|Jenni Hiirikoski, left, and Noora Raty enjoy their bronze medals.|
On Saturday afternoon at the SaskTel Centre, A third period goal gusher allowed Finland to claim the bronze medal at the 4 Nations Cup women’s hockey tournament for a fourth straight year. Trailing Sweden 2-1, the Finns exploded for three straight goals in the third to post a 4-2 victory.
After falling to Canada 6-0 in a pre-tournament game last Sunday at the Art Hauser Centre in Prince Albert, Sask., Finland’s team was dogged by persistent flu bug throughout the 4 Nations Cup. From game to game, the Finns never knew how many players would be in their lineup or who would be able to suit up.
In Saturday’s bronze medal win, they had their biggest turnout of the week dressing 18 skaters and two goalies, which would mark a full game day roster in North America. International Ice Hockey Federation rules allow teams to dress 20 skaters and three goalies.
|Noora Raty makes one of her 31 stops in goal for Finland.|
“We didn’t really know what to expect today. We were able to fight there and comeback.”
Sweden struck first at the 10:31 mark of the opening frame when right-winger Pernilla Winberg tipped home a point shot from defender Maja Nylen-Persson for her first goal of the game.
Finland evened the score at 1-1, when captain Jenni Hiirikoski’s midrange off-speed shot found its way past Swedish netminder Maria Omberg at the 10:08 mark of the second.
|Swede LW Lina Ljungblom is checked by Finnish D Rosa Lindstedt.|
Finland evened the score up at 2-2 tallying on the power-play at the 5:01 mark of the third. During a net scramble, the puck came out to Finnish left-winger Sanni Hakala at the right side of the Sweden goal, and she knocked home the equalizer.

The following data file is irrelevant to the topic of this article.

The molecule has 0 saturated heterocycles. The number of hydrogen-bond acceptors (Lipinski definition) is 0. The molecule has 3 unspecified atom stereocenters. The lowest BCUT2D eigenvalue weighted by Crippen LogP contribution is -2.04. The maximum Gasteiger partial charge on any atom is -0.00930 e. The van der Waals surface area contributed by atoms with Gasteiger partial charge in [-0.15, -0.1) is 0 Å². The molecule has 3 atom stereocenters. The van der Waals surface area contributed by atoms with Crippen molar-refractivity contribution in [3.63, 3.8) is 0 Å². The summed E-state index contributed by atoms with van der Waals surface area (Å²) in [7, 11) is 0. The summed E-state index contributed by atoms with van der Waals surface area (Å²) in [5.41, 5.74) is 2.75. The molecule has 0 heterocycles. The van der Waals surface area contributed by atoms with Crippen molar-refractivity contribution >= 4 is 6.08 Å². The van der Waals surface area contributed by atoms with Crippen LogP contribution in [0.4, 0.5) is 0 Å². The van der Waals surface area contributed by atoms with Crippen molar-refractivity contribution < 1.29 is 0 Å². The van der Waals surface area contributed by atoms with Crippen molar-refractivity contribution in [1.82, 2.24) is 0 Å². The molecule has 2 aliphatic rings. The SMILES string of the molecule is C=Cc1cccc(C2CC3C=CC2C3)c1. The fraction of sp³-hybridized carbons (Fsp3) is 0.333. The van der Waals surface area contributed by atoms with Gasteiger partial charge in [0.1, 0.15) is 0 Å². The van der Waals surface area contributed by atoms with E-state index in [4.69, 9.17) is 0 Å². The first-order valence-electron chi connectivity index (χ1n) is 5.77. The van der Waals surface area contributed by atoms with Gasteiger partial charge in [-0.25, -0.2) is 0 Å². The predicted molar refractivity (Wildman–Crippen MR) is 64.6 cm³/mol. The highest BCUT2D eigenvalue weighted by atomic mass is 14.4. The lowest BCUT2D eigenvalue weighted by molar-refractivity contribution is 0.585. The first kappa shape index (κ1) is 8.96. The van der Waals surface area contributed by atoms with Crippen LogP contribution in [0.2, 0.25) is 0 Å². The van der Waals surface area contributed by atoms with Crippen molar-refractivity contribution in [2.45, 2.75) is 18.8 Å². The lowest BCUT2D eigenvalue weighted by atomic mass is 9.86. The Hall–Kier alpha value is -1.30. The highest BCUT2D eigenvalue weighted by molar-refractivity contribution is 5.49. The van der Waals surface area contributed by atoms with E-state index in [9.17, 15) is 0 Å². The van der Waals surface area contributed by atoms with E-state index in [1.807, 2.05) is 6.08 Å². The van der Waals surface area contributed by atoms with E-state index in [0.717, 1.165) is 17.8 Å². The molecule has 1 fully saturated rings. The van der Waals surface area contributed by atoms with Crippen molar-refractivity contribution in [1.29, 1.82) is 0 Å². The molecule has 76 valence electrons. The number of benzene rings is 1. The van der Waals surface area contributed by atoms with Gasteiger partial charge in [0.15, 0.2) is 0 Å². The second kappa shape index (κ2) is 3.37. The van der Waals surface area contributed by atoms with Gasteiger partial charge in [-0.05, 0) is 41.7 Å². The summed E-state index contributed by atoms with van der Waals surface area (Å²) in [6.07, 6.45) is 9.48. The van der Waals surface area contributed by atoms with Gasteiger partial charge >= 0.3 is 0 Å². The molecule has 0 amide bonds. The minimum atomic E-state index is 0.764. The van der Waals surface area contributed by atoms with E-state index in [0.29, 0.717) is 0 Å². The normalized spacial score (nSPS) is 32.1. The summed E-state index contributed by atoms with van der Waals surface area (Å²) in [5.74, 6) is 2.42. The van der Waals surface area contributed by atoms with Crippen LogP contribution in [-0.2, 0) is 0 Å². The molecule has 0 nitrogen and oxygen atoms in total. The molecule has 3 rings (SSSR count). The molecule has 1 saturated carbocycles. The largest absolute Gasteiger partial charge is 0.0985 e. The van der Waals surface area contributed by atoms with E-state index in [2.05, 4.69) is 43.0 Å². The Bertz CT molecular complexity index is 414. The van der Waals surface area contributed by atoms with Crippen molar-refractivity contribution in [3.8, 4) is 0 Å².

Finland went ahead at the 8:36 mark of the third on a tally that was scored to the dislike of the Swedish supporters. Finnish centre Tanja Niskanen drove hard to the Sweden’s net and was hacked down by a Swedish defender and slid into Omberg.
|Pernilla Winberg scored twice for Sweden on Saturday.|
There was a short protest by Sweden due to the fact Omberg couldn’t react to the rebound, because she had Niskanen sitting on top of her. The winning tally stood up.
Rajahuhta was pleased to score the winner for her side.
“I’m not the typical goal scorer, so it is always nice to succeed in that area,” said Rajahuhta. “I was just pushing all my powers to get it in.
|Finland celebrates Annina Rajahuhta’s game winner.|
With Sweden still stunned by that turn of events, Finland scored again 29 seconds later on a shot from Petra Nieminen.
Raty stopped 31 shots in goal for Finland, who were 2-2 at the 4 Nations Cup. Maria Omberg turned away 30 shots in goal for Sweden, who finished the tournament at 0-4.
“We knew the first two periods were not very good,” said Raty. “The speed is our key, and we were not moving our feet.
“I thought we started skating more there in the third and just putting more pucks to the net too, more screens and more tips. That is how you score goals on big goalies.”
|Petra Nieminen scored a key insurance goal for Finland.|
“I think we just decided as a group that we have to give everything we still have and leave it out there,” said Rajahuhta. “It was only a mental decision to be better, and we succeeded in that.”
The Finnish national team veteran, who has played at the last three Winter Olympics, said the bronze medal win was a great cap to a challenging week for her squad.
“It was a crazy week,” said Rajahuhta. “I don’t think I have ever seen anything like this during my national career.
“It was nice. We survive it, and now you know that we are mentally really strong that we get past this week.”
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